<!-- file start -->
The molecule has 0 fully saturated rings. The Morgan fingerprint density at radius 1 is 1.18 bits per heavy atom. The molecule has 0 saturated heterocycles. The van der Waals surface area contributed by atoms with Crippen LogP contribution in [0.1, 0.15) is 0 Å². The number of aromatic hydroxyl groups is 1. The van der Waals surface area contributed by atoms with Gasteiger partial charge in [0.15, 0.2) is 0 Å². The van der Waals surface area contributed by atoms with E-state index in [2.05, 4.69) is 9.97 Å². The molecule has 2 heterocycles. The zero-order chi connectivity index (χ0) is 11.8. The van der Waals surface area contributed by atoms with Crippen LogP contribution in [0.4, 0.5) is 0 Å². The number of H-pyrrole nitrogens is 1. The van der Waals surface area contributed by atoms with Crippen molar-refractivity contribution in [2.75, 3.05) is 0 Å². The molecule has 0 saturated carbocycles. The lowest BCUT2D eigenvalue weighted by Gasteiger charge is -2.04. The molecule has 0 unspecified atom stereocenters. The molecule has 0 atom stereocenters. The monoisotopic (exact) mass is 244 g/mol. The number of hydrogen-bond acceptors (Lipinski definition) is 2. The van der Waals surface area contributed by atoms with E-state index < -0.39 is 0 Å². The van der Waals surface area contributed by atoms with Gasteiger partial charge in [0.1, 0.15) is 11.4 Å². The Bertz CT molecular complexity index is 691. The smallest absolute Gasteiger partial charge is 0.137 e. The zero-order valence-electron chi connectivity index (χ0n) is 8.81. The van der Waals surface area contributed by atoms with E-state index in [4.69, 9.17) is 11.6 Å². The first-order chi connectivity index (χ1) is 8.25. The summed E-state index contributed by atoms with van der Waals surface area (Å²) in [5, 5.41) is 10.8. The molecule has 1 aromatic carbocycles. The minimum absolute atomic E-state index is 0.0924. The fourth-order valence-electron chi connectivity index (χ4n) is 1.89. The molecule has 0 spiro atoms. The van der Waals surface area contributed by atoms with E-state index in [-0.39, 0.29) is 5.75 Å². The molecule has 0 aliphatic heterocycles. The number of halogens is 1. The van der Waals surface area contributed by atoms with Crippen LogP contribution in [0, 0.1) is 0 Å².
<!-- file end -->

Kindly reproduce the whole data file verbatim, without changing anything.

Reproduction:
The molecule has 0 fully saturated rings. The Morgan fingerprint density at radius 1 is 1.18 bits per heavy atom. The molecule has 0 saturated heterocycles. The van der Waals surface area contributed by atoms with Crippen LogP contribution in [0.1, 0.15) is 0 Å². The number of aromatic hydroxyl groups is 1. The van der Waals surface area contributed by atoms with Gasteiger partial charge in [0.15, 0.2) is 0 Å². The van der Waals surface area contributed by atoms with E-state index in [2.05, 4.69) is 9.97 Å². The molecule has 2 heterocycles. The zero-order chi connectivity index (χ0) is 11.8. The van der Waals surface area contributed by atoms with Crippen LogP contribution in [0.4, 0.5) is 0 Å². The number of H-pyrrole nitrogens is 1. The van der Waals surface area contributed by atoms with Crippen molar-refractivity contribution in [2.75, 3.05) is 0 Å². The molecule has 0 saturated carbocycles. The lowest BCUT2D eigenvalue weighted by Gasteiger charge is -2.04. The molecule has 0 unspecified atom stereocenters. The molecule has 0 atom stereocenters. The monoisotopic (exact) mass is 244 g/mol. The number of hydrogen-bond acceptors (Lipinski definition) is 2. The van der Waals surface area contributed by atoms with E-state index < -0.39 is 0 Å². The van der Waals surface area contributed by atoms with Gasteiger partial charge in [0.1, 0.15) is 11.4 Å². The Bertz CT molecular complexity index is 691. The smallest absolute Gasteiger partial charge is 0.137 e. The zero-order valence-electron chi connectivity index (χ0n) is 8.81. The van der Waals surface area contributed by atoms with E-state index in [4.69, 9.17) is 11.6 Å². The first-order chi connectivity index (χ1) is 8.25. The summed E-state index contributed by atoms with van der Waals surface area (Å²) in [5, 5.41) is 10.8. The molecule has 1 aromatic carbocycles. The minimum absolute atomic E-state index is 0.0924. The fourth-order valence-electron chi connectivity index (χ4n) is 1.89. The molecule has 0 spiro atoms. The van der Waals surface area contributed by atoms with E-state index in [-0.39, 0.29) is 5.75 Å². The molecule has 0 aliphatic heterocycles. The number of halogens is 1. The van der Waals surface area contributed by atoms with Crippen LogP contribution in [0, 0.1) is 0 Å².